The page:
The Immeasurable World by William Atkins (Faber & Faber), an exploration of deserts and how they have been seen at different times and in different cultures, was tonight named Stanford Dolman Travel Book of the Year. It’s a book in which the author journeys not only on the ground — to places including the US-Mexico border country, where he spends time with a border patrol officer and a group helping migrants — but also deep into desert literature and lore, metaphor and myth.
Atkins (right), 42, who wins £2,500, works as a freelance editor as well as a writer. After studying art history, he went into publishing, and edited prize-winning fiction. His debut, The Moor, which took him along the wet backbone of England, was short-listed for the 2015 Thwaites Wainwright Prize for nature/travel writing focused on Britain.
The Stanford Dolman, formerly the Dolman prize, after the Rev William Dolman, a member of the Authors’ Club, who had been sponsoring it through the club since 2006, was rebranded in 2015. It is now the centre-piece of a scheme run by the bookseller Stanfords and named after its founder: the Edward Stanford Travel Writing Awards. That embraces travel-related books in categories from food and drink to children’s travel via fiction, but the Stanford Dolman is the only award that brings a cash prize (cut this year from £5,000).
An award for an outstanding contribution to travel writing was made to Colin Thubron, who has alternated between fiction and non-fiction and whose travel books, including Among the Russians, Shadow of the Silk Road and To a Mountain in Tibet, are acknowledged as classics of the genre. Thubron, who will be 80 in June, has said in the past that he feels ambivalent about travel writing: “My carbon footprint doesn’t bear thinking of, but I feel that the physical interchange of peoples must be a softening factor in today’s mounting xenophobia, and travel still a kind of understanding.”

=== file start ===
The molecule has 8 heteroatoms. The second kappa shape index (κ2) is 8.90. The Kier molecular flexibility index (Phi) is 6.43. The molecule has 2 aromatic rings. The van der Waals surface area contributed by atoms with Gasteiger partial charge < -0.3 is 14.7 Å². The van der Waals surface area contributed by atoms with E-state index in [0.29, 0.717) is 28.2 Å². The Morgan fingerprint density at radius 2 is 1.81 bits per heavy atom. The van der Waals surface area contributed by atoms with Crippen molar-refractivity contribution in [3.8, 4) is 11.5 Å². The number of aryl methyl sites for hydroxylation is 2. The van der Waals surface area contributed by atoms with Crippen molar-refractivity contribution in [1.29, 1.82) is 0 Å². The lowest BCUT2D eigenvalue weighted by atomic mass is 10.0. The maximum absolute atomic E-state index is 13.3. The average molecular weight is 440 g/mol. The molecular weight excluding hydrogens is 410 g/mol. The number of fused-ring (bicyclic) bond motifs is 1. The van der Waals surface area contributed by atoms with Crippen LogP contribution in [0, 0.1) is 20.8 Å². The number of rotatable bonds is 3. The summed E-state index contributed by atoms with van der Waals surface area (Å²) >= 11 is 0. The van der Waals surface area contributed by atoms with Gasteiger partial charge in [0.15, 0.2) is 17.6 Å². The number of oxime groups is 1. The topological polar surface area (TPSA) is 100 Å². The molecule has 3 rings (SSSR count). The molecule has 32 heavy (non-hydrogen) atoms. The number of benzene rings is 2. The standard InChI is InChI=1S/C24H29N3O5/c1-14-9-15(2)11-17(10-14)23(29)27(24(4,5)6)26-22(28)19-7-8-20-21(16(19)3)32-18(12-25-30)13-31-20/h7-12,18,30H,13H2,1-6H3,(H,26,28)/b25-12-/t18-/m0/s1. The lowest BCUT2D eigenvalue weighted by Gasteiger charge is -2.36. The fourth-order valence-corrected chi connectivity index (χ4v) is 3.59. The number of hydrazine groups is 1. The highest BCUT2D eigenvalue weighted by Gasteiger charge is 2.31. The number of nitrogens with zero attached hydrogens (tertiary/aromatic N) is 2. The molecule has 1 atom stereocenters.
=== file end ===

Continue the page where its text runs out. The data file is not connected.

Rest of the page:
Winners in other categories included Adam Weymouth for Kings of the Yukon: An Alaskan River Journey (adventure travel), Guy Stagg for The Crossway, on his pilgrimage from Canterbury to Jerusalem (travel memoir) and Caroline Eden for Black Sea (travel food and drink).
For a full list of the awards and books that were short-listed, see the Edward Stanford Travel Writing Awards site.